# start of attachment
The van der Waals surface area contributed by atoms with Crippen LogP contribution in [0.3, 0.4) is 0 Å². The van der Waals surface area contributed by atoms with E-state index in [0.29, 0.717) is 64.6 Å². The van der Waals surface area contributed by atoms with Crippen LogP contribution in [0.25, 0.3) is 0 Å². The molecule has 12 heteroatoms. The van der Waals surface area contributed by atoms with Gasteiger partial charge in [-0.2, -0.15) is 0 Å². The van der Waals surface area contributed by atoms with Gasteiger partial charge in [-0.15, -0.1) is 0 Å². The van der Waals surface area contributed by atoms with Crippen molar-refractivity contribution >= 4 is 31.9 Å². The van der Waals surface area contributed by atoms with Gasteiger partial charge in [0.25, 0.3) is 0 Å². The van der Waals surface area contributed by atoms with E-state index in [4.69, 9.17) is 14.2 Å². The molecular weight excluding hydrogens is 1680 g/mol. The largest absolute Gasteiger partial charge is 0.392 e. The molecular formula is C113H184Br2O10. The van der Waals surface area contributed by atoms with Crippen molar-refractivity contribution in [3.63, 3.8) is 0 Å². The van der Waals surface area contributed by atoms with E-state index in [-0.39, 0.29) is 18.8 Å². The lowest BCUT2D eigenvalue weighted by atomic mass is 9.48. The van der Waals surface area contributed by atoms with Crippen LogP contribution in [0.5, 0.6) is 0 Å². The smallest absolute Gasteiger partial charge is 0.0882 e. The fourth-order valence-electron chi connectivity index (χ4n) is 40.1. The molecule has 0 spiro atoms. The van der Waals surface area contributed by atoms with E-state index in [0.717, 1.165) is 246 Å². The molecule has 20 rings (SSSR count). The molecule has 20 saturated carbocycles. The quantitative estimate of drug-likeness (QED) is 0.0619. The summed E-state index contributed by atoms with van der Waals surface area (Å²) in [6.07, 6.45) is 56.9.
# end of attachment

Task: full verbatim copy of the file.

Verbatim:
The van der Waals surface area contributed by atoms with Crippen LogP contribution in [0.3, 0.4) is 0 Å². The van der Waals surface area contributed by atoms with E-state index in [0.29, 0.717) is 64.6 Å². The van der Waals surface area contributed by atoms with Crippen LogP contribution in [0.25, 0.3) is 0 Å². The molecule has 12 heteroatoms. The van der Waals surface area contributed by atoms with Gasteiger partial charge in [-0.2, -0.15) is 0 Å². The van der Waals surface area contributed by atoms with Gasteiger partial charge in [-0.15, -0.1) is 0 Å². The van der Waals surface area contributed by atoms with Crippen molar-refractivity contribution >= 4 is 31.9 Å². The van der Waals surface area contributed by atoms with Gasteiger partial charge in [0.25, 0.3) is 0 Å². The van der Waals surface area contributed by atoms with E-state index in [4.69, 9.17) is 14.2 Å². The molecular weight excluding hydrogens is 1680 g/mol. The largest absolute Gasteiger partial charge is 0.392 e. The molecular formula is C113H184Br2O10. The van der Waals surface area contributed by atoms with Crippen molar-refractivity contribution in [3.63, 3.8) is 0 Å². The van der Waals surface area contributed by atoms with E-state index in [-0.39, 0.29) is 18.8 Å². The lowest BCUT2D eigenvalue weighted by atomic mass is 9.48. The van der Waals surface area contributed by atoms with Crippen LogP contribution in [0.5, 0.6) is 0 Å². The smallest absolute Gasteiger partial charge is 0.0882 e. The fourth-order valence-electron chi connectivity index (χ4n) is 40.1. The molecule has 0 spiro atoms. The van der Waals surface area contributed by atoms with E-state index in [0.717, 1.165) is 246 Å². The molecule has 20 rings (SSSR count). The molecule has 20 saturated carbocycles. The quantitative estimate of drug-likeness (QED) is 0.0619. The summed E-state index contributed by atoms with van der Waals surface area (Å²) in [6.07, 6.45) is 56.9.